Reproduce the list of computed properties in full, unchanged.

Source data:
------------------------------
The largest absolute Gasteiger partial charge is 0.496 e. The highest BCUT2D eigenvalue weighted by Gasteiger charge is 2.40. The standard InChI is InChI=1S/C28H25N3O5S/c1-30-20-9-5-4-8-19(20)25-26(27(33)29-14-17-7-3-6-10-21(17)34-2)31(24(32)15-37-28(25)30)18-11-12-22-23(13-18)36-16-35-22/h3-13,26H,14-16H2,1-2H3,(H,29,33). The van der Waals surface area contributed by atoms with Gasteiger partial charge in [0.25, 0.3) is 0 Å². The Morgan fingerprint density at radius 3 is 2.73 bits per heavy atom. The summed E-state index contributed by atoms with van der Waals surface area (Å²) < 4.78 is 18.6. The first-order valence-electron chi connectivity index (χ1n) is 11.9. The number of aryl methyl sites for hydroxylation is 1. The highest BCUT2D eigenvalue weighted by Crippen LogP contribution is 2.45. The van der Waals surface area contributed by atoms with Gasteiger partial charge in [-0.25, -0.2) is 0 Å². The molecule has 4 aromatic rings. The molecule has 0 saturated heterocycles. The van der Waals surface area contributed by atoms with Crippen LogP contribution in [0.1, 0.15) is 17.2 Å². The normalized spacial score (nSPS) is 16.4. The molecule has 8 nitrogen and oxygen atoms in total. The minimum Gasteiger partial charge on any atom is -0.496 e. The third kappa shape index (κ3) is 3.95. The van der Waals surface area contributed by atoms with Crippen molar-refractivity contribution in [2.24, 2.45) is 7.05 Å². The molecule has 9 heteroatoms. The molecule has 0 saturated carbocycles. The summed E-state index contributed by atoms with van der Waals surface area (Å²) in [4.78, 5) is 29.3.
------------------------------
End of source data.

The largest absolute Gasteiger partial charge is 0.496 e. The highest BCUT2D eigenvalue weighted by Gasteiger charge is 2.40. The standard InChI is InChI=1S/C28H25N3O5S/c1-30-20-9-5-4-8-19(20)25-26(27(33)29-14-17-7-3-6-10-21(17)34-2)31(24(32)15-37-28(25)30)18-11-12-22-23(13-18)36-16-35-22/h3-13,26H,14-16H2,1-2H3,(H,29,33). The van der Waals surface area contributed by atoms with Gasteiger partial charge in [0.25, 0.3) is 0 Å². The Morgan fingerprint density at radius 3 is 2.73 bits per heavy atom. The summed E-state index contributed by atoms with van der Waals surface area (Å²) < 4.78 is 18.6. The first-order valence-electron chi connectivity index (χ1n) is 11.9. The number of aryl methyl sites for hydroxylation is 1. The highest BCUT2D eigenvalue weighted by Crippen LogP contribution is 2.45. The van der Waals surface area contributed by atoms with Gasteiger partial charge in [-0.25, -0.2) is 0 Å². The molecule has 4 aromatic rings. The molecule has 0 saturated heterocycles. The van der Waals surface area contributed by atoms with Crippen LogP contribution in [0.1, 0.15) is 17.2 Å². The normalized spacial score (nSPS) is 16.4. The molecule has 8 nitrogen and oxygen atoms in total. The minimum Gasteiger partial charge on any atom is -0.496 e. The third kappa shape index (κ3) is 3.95. The van der Waals surface area contributed by atoms with Crippen molar-refractivity contribution in [2.24, 2.45) is 7.05 Å². The molecule has 9 heteroatoms. The molecule has 0 saturated carbocycles. The summed E-state index contributed by atoms with van der Waals surface area (Å²) in [4.78, 5) is 29.3.